About Brain Cancer

Brain cancer is the leading cause of cancer death in children, and adults aged under 40 in Australia, yet alarmingly very little is known about brain cancer, its causes or how it is treated!

That is why the Mark Hughes Foundation was formed so that research can be carried out to decrease mortality rates and decrease the incident of brain cancer in Australia. We want to make a difference!

Alarming statistics reveal:

  • brain cancer statOn average, approximately 1970 brain cancers are diagnosed each year in Australia; that is roughly 1 person diagnosed with brain cancer every 5 hours.
  • In 2017, there were 1,809 new cases of brain cancer diagnosed in Australia. In 2021, it is estimated that 1,896 new cases of brain cancer will be diagnosed in Australia.
  • In 2019, there were 1,470 deaths from brain cancer in Australia. In 2021, it is estimated that there will be 1,528 deaths.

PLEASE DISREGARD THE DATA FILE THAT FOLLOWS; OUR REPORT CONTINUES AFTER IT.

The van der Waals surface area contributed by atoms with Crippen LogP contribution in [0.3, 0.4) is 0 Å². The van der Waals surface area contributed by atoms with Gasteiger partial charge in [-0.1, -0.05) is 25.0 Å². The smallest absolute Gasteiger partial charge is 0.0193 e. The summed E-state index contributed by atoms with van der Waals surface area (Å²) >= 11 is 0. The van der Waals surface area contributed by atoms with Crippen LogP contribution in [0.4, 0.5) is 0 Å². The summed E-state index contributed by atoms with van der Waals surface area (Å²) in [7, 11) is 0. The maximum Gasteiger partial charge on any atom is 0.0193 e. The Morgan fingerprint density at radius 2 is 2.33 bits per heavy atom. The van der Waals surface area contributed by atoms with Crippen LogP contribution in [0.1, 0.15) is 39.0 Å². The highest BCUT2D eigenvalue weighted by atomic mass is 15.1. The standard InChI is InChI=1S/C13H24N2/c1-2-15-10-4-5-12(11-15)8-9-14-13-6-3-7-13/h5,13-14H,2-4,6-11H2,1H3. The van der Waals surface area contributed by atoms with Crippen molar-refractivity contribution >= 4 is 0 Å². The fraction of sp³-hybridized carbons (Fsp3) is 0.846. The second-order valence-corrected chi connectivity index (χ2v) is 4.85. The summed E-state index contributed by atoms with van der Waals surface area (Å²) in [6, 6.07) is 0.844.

• In 2021, it is estimated that a person has a 1 in 161 risk of being diagnosed with brain cancer by the age of 85.
  • Brain cancer has a very high mortality rate and survival rates have hardly changed for 35 years.
  • Brain cancer is the most complex cancer yet it is the most under-studied.
  • Brain cancer costs more per patient than any other cancer because of its highly debilitating, affects people in their prime and often means family members cannot work if they become carers
  • Brain cancer receives less than 5% of federal government cancer research funding.

Australian Institute of Health and Welfare (AIHW) Cancer Data in Australia 2021 web report and supplementary data tables.
Australian Institute of Health and Welfare & Australasian Association of Cancer Registries 2012. Cancer in Australia: an overview, 2012. Cancer series no. 74. Cat. no. CAN 70. Canberra: AIHW
Australian Institute of Health and Welfare 2012. ACIM (Australian Cancer Incidence and Mortality) Books. Canberra: AIHW.
The Cost of Cancer NSW – report by Access Economics, Australia wide, April 2007.
NHMRC Funded Research Into Cancer And Other Malignant Neoplasms 2000 – 2014 (published and accessed 2015). NHMRC Sources: Extracted from NHMRC research databases RGMS/RMIS/GMS as at Mar 14